James singer Tim Booth has wrecked fans' dreams of a sequel to his acclaimed 1996 album collaboration with composer Angelo Badalamenti by insisting Booth & The Bad Angel was a wonderful one-off. The Sit Down singer was recently reminded of the time he spent songwriting and recording with the man behind the haunting Twin Peak theme when Badalamenti sent him a forgotten outtake from their sessions together.
Booth says, "Angelo just sent me a song he found recently on a piece of tape, and he didn't tell me what it was and I started listening to it, thinking, 'F**k, he's written a song with a singer that sounds just like me - and he didn't ask me to sing?'
"Halfway through I realised that it was me... and it was like, 'Oh, OK, I'm not so upset'. It was cool.
"I have great memories of recording Booth & the Bad Angel and I'd love to work with him again because I adore the man. We didn't have a bad word to say to each other, but I think that album was a one-off - and I'm not complaining.
"Many people have tried to work with Angelo, including Leonard Cohen and Bono and (David) Bowie. I think I was very blessed to work with him on one album. And we were lucky enough to work with (guitarist) Bernard Butler and the engineer was Nigel Godrich. Two years later he did OK Computer with Radiohead. We had a great team."
Paramount via Everett Collection
Actor Dylan Baker has been tapped to play former U.S. Federal Bureau of Investigation director J. Edgar Hoover in the Martin Luther King, Jr. biopic Selma.
The Spider-Man 2 star will portray the government official who famously wiretapped the civil rights leader's office in a failed bid to prove he was a part of the Communist party, according to Deadline.com.
Baker will join a cast that includes David Oyelowo as King, Cuba Gooding, Jr. as American civil rights lawyer Fred Gray, British actor Tom Wilkinson as former U.S. president Lyndon B. Johnson and Tim Roth, who will portray controversial U.S. governor George Wallace.
Oprah Winfrey, who will play civil rights protester Annie Lee Cooper in the film, and Brad Pitt are among the producers of the project.
TV titan Oprah Winfrey has joined the cast of her Martin Luther King, Jr. biopic Selma. Winfrey is producing the film alongside Brad Pitt and now she is set to portray civil rights protester Annie Lee Cooper, an elderly woman who tried to register to vote and was denied by a sheriff.
The movie will reunite the 60 year old with her Lee Daniels' The Butler co-star David Oyelowo, who will play King, while Cuba Gooding, Jr. will star as American civil rights lawyer Fred Gray, British actor Tom Wilkinson has signed on to play former U.S. President Lyndon B. Johnson, and Tim Roth will portray controversial U.S. governor George Wallace.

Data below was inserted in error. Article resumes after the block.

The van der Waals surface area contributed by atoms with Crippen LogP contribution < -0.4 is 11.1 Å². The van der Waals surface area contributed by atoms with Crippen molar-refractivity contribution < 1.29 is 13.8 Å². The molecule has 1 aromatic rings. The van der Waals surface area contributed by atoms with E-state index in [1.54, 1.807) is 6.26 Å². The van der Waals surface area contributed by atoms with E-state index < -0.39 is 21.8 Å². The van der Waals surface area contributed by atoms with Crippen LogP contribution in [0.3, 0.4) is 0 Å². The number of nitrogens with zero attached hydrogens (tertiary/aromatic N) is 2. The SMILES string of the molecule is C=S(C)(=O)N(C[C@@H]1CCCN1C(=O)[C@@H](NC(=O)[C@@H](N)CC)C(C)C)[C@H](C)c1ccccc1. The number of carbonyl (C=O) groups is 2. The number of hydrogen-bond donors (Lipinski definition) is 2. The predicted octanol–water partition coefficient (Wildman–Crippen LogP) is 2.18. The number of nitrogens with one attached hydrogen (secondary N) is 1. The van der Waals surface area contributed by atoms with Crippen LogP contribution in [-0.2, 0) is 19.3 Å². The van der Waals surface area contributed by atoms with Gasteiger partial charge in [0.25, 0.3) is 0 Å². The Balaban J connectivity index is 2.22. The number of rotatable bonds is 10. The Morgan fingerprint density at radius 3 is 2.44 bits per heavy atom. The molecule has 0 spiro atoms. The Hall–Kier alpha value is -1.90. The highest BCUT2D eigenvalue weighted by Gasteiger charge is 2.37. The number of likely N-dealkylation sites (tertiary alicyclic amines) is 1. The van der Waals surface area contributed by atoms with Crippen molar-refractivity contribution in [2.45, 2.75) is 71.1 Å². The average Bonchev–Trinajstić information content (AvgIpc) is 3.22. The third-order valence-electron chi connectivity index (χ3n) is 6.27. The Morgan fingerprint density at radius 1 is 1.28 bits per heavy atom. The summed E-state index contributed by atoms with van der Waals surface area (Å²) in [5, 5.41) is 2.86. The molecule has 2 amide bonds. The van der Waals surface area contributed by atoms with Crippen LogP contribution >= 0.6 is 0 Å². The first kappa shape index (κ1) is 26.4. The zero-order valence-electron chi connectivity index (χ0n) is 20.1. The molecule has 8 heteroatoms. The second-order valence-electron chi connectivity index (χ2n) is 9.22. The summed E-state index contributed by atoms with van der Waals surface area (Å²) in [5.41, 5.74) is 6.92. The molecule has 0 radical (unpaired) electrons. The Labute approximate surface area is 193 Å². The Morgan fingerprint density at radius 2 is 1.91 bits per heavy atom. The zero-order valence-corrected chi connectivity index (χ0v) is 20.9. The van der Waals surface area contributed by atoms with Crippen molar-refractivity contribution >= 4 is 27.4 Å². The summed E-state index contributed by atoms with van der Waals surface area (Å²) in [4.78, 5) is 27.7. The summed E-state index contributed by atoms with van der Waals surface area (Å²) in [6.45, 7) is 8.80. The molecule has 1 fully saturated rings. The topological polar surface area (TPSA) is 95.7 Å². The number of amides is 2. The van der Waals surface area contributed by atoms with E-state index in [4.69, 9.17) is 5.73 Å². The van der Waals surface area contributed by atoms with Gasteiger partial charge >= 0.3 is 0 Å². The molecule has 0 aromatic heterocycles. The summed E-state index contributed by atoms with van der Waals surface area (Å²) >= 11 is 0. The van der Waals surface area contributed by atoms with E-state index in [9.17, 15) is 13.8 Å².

Sony Pictures via Everett Collection
Actor Tim Roth has been cast as controversial U.S. governor George Wallace in the upcoming Martin Luther King, Jr. biopic Selma.
The star will play the Alabama politician who famously favoured segregation and whose policies ultimately prompted King to lead a civil rights march across the state from Selma to capital city Montgomery. Roth is no stranger to portraying historical figures - he tackled the role of Prince Rainer III in the controversial film Grace of Monaco.
He joins a cast including fellow Brits David Oyelowo as Dr. King and Tom Wilkinson, who will portray former U.S. President Lyndon B. Johnson. Oprah Winfrey is producing.
Much to the dismay of Trekkers everywhere, Roberto Orci will be making his directorial debut with Star Trek 3. According to Variety, Orci, who wrote and produced the first two installments of the franchise with his business partner Alex Kurtzman, has been the frontrunner for some time now, although the names of the other directors being considered haven't been revealed. Orci's name has been in contention for the job since he and Kurtzman announced their split, so the news doesn't come as too much of a surprise. He's also been working on the script with J.D. Payne and Patrick McKay, while J.J. Abrams will serve as producer.
Star Trek is just the latest franchise to take a chance on a new director, as studios have recently made it a habit of picking independent or first-timer directors to helm blockbusters like The Amazing Spider Man 2 or Godzilla. In fact, many of the most expensive films ever made were headed by directors making their feature film debut. Considering Star Trek Into Darkness had a budget of $185 million, it seems as if Orci will soon join the ranks of first-time directors taking on a big-budget franchise. In honor of the major challenge that Orci has ahead of him, we've rounded up the six most expensive directorial debuts and how those directors handled them. That way, Trekkies can try and manage their expectations.
Robert Stromberg, Maleficent - $180 millionWalt Disney Studios
Though fantasy fixtures like David Yates and Tim Burton were rumored to helm the Disney prequel, the studio instead handed the reins to Stromberg, an Oscar-winning production designer. We'll have to wait until the film's May 30 release in order to see how well he handled the material, but from the trailers it's clear that the director's previous experience has resulted in visually stunning movie.